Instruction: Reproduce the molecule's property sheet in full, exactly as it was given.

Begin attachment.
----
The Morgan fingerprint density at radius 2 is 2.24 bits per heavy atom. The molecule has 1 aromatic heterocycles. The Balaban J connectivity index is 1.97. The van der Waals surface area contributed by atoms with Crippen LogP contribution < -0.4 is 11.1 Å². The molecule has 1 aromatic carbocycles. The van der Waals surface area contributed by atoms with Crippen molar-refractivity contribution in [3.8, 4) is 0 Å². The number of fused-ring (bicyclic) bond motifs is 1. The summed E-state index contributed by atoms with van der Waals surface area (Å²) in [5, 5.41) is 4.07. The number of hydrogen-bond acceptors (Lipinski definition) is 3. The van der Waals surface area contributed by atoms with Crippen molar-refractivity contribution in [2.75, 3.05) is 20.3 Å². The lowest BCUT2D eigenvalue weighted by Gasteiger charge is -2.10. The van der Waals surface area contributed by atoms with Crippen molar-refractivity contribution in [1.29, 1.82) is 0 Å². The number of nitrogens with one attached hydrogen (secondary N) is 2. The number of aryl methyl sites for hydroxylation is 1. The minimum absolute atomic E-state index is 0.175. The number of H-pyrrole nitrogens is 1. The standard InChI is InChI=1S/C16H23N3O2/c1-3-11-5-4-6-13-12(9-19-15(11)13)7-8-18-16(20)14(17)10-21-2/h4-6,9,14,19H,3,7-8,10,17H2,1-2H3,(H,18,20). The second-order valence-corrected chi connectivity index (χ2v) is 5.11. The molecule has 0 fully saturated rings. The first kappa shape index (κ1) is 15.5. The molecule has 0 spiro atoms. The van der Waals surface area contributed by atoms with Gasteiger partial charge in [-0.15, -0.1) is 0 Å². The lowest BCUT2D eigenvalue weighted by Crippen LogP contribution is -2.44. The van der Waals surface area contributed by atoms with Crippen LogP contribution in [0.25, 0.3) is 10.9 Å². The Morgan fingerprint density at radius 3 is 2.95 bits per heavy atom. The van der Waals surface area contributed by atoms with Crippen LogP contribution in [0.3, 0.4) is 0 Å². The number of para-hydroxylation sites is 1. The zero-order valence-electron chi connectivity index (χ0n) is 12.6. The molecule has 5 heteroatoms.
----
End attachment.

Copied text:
The Morgan fingerprint density at radius 2 is 2.24 bits per heavy atom. The molecule has 1 aromatic heterocycles. The Balaban J connectivity index is 1.97. The van der Waals surface area contributed by atoms with Crippen LogP contribution < -0.4 is 11.1 Å². The molecule has 1 aromatic carbocycles. The van der Waals surface area contributed by atoms with Crippen molar-refractivity contribution in [3.8, 4) is 0 Å². The number of fused-ring (bicyclic) bond motifs is 1. The summed E-state index contributed by atoms with van der Waals surface area (Å²) in [5, 5.41) is 4.07. The number of hydrogen-bond acceptors (Lipinski definition) is 3. The van der Waals surface area contributed by atoms with Crippen molar-refractivity contribution in [2.75, 3.05) is 20.3 Å². The lowest BCUT2D eigenvalue weighted by Gasteiger charge is -2.10. The van der Waals surface area contributed by atoms with Crippen molar-refractivity contribution in [1.29, 1.82) is 0 Å². The number of nitrogens with one attached hydrogen (secondary N) is 2. The number of aryl methyl sites for hydroxylation is 1. The minimum absolute atomic E-state index is 0.175. The number of H-pyrrole nitrogens is 1. The standard InChI is InChI=1S/C16H23N3O2/c1-3-11-5-4-6-13-12(9-19-15(11)13)7-8-18-16(20)14(17)10-21-2/h4-6,9,14,19H,3,7-8,10,17H2,1-2H3,(H,18,20). The second-order valence-corrected chi connectivity index (χ2v) is 5.11. The molecule has 0 fully saturated rings. The first kappa shape index (κ1) is 15.5. The molecule has 0 spiro atoms. The van der Waals surface area contributed by atoms with Gasteiger partial charge in [-0.15, -0.1) is 0 Å². The lowest BCUT2D eigenvalue weighted by Crippen LogP contribution is -2.44. The van der Waals surface area contributed by atoms with Crippen LogP contribution in [0.25, 0.3) is 10.9 Å². The Morgan fingerprint density at radius 3 is 2.95 bits per heavy atom. The van der Waals surface area contributed by atoms with Crippen LogP contribution in [0.3, 0.4) is 0 Å². The number of para-hydroxylation sites is 1. The zero-order valence-electron chi connectivity index (χ0n) is 12.6. The molecule has 5 heteroatoms.